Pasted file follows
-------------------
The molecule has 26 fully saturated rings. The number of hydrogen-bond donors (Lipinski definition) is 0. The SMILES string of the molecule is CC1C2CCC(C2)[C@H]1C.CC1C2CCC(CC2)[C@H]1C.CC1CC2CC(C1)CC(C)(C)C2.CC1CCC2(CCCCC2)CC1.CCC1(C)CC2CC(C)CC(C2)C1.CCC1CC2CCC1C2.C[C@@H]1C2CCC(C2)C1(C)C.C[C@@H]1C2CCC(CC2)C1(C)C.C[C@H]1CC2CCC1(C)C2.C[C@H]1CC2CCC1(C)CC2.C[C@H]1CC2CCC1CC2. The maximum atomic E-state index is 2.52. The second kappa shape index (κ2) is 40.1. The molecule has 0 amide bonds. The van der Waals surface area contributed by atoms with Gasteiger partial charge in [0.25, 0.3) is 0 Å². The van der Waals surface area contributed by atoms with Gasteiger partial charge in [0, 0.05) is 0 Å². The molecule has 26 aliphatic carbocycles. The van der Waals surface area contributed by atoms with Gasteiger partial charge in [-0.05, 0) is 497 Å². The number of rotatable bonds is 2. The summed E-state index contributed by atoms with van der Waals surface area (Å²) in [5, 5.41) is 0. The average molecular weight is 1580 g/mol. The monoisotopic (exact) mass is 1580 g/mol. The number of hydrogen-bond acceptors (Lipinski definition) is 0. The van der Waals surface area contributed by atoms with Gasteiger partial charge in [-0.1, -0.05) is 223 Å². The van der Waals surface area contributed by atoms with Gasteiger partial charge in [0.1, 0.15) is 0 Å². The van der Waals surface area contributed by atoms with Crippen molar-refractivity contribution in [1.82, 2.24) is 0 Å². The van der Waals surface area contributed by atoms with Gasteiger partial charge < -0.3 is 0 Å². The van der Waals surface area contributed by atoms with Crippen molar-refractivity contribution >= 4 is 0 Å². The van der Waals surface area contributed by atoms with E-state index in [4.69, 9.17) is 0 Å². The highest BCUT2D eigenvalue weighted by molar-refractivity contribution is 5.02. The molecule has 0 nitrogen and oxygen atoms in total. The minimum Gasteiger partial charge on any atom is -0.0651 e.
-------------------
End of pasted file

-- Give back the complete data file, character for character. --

The molecule has 26 fully saturated rings. The number of hydrogen-bond donors (Lipinski definition) is 0. The SMILES string of the molecule is CC1C2CCC(C2)[C@H]1C.CC1C2CCC(CC2)[C@H]1C.CC1CC2CC(C1)CC(C)(C)C2.CC1CCC2(CCCCC2)CC1.CCC1(C)CC2CC(C)CC(C2)C1.CCC1CC2CCC1C2.C[C@@H]1C2CCC(C2)C1(C)C.C[C@@H]1C2CCC(CC2)C1(C)C.C[C@H]1CC2CCC1(C)C2.C[C@H]1CC2CCC1(C)CC2.C[C@H]1CC2CCC1CC2. The maximum atomic E-state index is 2.52. The second kappa shape index (κ2) is 40.1. The molecule has 0 amide bonds. The van der Waals surface area contributed by atoms with Gasteiger partial charge in [0.25, 0.3) is 0 Å². The van der Waals surface area contributed by atoms with Gasteiger partial charge in [0, 0.05) is 0 Å². The molecule has 26 aliphatic carbocycles. The van der Waals surface area contributed by atoms with Gasteiger partial charge in [-0.05, 0) is 497 Å². The number of rotatable bonds is 2. The summed E-state index contributed by atoms with van der Waals surface area (Å²) in [5, 5.41) is 0. The average molecular weight is 1580 g/mol. The monoisotopic (exact) mass is 1580 g/mol. The number of hydrogen-bond acceptors (Lipinski definition) is 0. The van der Waals surface area contributed by atoms with Gasteiger partial charge in [-0.1, -0.05) is 223 Å². The van der Waals surface area contributed by atoms with Gasteiger partial charge in [0.1, 0.15) is 0 Å². The van der Waals surface area contributed by atoms with Crippen molar-refractivity contribution in [1.82, 2.24) is 0 Å². The van der Waals surface area contributed by atoms with Gasteiger partial charge < -0.3 is 0 Å². The van der Waals surface area contributed by atoms with Crippen molar-refractivity contribution >= 4 is 0 Å². The van der Waals surface area contributed by atoms with E-state index in [4.69, 9.17) is 0 Å². The highest BCUT2D eigenvalue weighted by molar-refractivity contribution is 5.02. The molecule has 0 nitrogen and oxygen atoms in total. The minimum Gasteiger partial charge on any atom is -0.0651 e.